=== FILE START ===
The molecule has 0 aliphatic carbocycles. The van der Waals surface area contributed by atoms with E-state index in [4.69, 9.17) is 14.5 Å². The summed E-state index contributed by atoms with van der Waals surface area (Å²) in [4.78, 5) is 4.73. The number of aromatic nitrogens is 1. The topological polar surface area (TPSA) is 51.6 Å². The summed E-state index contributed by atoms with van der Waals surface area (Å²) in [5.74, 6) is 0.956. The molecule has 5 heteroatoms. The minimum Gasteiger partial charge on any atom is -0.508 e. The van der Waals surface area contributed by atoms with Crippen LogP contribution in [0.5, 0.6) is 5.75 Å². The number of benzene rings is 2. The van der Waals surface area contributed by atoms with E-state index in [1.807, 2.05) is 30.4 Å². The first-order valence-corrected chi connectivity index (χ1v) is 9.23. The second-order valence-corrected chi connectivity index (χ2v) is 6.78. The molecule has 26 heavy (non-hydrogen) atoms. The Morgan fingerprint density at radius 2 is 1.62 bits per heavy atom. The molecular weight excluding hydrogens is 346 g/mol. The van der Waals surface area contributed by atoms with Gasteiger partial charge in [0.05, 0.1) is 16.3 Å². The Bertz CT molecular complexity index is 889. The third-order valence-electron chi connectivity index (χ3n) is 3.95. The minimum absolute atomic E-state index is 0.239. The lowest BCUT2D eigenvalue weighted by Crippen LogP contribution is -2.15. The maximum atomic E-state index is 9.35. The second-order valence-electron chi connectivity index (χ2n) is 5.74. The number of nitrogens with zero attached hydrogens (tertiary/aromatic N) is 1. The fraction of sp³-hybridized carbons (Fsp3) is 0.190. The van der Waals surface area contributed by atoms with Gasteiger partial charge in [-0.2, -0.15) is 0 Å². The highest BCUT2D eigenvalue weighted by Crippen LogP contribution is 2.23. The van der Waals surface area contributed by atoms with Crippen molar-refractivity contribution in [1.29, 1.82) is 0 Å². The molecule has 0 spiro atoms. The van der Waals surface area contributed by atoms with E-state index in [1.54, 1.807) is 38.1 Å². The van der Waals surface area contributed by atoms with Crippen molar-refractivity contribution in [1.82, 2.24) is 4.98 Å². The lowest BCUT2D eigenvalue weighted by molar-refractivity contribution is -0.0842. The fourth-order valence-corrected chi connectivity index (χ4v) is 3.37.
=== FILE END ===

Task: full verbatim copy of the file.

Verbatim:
The molecule has 0 aliphatic carbocycles. The van der Waals surface area contributed by atoms with E-state index in [4.69, 9.17) is 14.5 Å². The summed E-state index contributed by atoms with van der Waals surface area (Å²) in [4.78, 5) is 4.73. The number of aromatic nitrogens is 1. The topological polar surface area (TPSA) is 51.6 Å². The summed E-state index contributed by atoms with van der Waals surface area (Å²) in [5.74, 6) is 0.956. The molecule has 5 heteroatoms. The minimum Gasteiger partial charge on any atom is -0.508 e. The van der Waals surface area contributed by atoms with Crippen LogP contribution in [0.5, 0.6) is 5.75 Å². The number of benzene rings is 2. The van der Waals surface area contributed by atoms with E-state index in [1.807, 2.05) is 30.4 Å². The first-order valence-corrected chi connectivity index (χ1v) is 9.23. The second-order valence-corrected chi connectivity index (χ2v) is 6.78. The molecule has 26 heavy (non-hydrogen) atoms. The Morgan fingerprint density at radius 2 is 1.62 bits per heavy atom. The molecular weight excluding hydrogens is 346 g/mol. The van der Waals surface area contributed by atoms with Gasteiger partial charge in [0.05, 0.1) is 16.3 Å². The Bertz CT molecular complexity index is 889. The third-order valence-electron chi connectivity index (χ3n) is 3.95. The minimum absolute atomic E-state index is 0.239. The lowest BCUT2D eigenvalue weighted by Crippen LogP contribution is -2.15. The maximum atomic E-state index is 9.35. The second-order valence-electron chi connectivity index (χ2n) is 5.74. The number of nitrogens with zero attached hydrogens (tertiary/aromatic N) is 1. The fraction of sp³-hybridized carbons (Fsp3) is 0.190. The van der Waals surface area contributed by atoms with Gasteiger partial charge in [-0.2, -0.15) is 0 Å². The highest BCUT2D eigenvalue weighted by Crippen LogP contribution is 2.23. The van der Waals surface area contributed by atoms with Crippen molar-refractivity contribution in [1.29, 1.82) is 0 Å². The molecule has 0 spiro atoms. The van der Waals surface area contributed by atoms with E-state index in [1.54, 1.807) is 38.1 Å². The van der Waals surface area contributed by atoms with Crippen molar-refractivity contribution in [1.82, 2.24) is 4.98 Å². The lowest BCUT2D eigenvalue weighted by molar-refractivity contribution is -0.0842. The fourth-order valence-corrected chi connectivity index (χ4v) is 3.37.